All political parties urged to recognise value of travel and tourism to Scottish economy ahead of elections
ABTA – The Travel Association and the Scottish Passenger Agents' Association (SPAA) came together yesterday (Thursday 3 March) to support the proposed 50% cut in Scottish Air Passenger Duty (APD). The two associations co-hosted a roundtable dinner in Edinburgh, entitled “Direction of travel in Scotland”, which was attended by leaders of the Scottish travel and tourism industry as well as a cross-party group of leading MSPs and MPs.
Travel and tourism are currently worth £5.8 billion¹ a year to the Scottish economy and support 292,000 jobs2. This represents over 10% of total GDP, equating to a total economic impact of £12bn2. All three sectors of Scotland’s tourism mix - inbound, outbound and domestic travel and tourism – are interconnected and interdependent, with shared infrastructure, shared products and a shared customer base. ABTA and SPAA are calling on all political parties to recognise the value of travel and tourism to Scotland, ahead of the May elections.
Mark Tanzer, Chief Executive of ABTA, said: “The invaluable economic contribution of a vibrant tourism mix to the Scottish economy is undeniable, and the Scottish Government’s commitment to cut APD by 50% is a very welcome demonstration of its support for the industry. We now call on Westminster to follow Holyrood’s example so that the undoubted boost that this APD cut will bring to the Scottish economy can be felt throughout the rest of the UK.”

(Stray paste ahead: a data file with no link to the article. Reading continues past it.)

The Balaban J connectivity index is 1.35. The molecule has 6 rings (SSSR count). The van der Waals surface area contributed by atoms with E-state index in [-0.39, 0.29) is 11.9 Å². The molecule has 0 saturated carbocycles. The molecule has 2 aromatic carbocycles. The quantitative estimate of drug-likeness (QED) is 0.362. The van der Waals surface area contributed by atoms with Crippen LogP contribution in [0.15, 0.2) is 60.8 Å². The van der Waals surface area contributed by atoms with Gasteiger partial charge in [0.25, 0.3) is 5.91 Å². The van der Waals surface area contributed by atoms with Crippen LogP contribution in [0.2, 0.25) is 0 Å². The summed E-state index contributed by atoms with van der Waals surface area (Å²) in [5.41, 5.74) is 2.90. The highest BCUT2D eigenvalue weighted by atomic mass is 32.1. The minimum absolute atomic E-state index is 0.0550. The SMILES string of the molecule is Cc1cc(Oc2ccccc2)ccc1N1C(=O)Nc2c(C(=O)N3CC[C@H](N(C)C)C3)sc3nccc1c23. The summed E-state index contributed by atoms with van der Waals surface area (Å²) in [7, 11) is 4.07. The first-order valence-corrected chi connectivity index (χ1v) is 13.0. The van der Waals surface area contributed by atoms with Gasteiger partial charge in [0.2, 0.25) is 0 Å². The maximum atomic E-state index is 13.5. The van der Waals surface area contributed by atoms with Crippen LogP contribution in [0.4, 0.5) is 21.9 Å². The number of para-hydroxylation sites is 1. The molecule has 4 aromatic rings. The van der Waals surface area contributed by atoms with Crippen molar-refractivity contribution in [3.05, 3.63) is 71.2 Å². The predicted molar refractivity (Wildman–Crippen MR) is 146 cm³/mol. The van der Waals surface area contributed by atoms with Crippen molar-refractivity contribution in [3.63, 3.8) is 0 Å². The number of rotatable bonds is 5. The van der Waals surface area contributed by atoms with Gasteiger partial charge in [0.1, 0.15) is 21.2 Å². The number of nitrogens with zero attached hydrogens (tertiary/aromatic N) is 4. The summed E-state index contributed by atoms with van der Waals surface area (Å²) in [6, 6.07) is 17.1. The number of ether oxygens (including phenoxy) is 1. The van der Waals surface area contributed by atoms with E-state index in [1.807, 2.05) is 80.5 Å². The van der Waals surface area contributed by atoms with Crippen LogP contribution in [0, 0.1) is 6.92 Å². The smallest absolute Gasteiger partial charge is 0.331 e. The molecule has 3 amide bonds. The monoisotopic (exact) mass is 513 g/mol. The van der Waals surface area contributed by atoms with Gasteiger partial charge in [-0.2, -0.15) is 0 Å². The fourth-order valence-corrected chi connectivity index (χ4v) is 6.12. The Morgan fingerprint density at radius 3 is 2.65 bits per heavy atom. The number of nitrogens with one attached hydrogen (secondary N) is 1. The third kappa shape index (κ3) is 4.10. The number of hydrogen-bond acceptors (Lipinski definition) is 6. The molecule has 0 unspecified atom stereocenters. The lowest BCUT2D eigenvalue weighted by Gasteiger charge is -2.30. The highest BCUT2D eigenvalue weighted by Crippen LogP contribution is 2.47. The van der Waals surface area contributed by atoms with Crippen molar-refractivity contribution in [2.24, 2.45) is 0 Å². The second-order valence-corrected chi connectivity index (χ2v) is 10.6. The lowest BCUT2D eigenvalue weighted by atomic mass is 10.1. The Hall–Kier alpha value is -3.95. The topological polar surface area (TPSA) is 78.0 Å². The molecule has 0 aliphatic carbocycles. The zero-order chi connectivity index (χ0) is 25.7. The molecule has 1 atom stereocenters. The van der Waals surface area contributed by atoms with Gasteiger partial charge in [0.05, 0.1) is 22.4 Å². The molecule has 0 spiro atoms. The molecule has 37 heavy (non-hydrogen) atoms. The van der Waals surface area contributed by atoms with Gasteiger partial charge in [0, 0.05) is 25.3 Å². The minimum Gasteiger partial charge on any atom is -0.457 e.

SPAA President, Alan Glen, said: “With May’s election to the Scottish Parliament rapidly approaching, yesterday’s dinner was an ideal opportunity for both SPAA and ABTA to put the compelling case that any future Government should do everything in its power to support and grow travel and tourism in Scotland. Our industry employs hundreds of thousands of people in Scotland as well as making an enormous contribution to the nation’s GDP, but it can and will do more with proper support from Government. The commitment to cut APD by 50% would be a welcome step in the right direction.”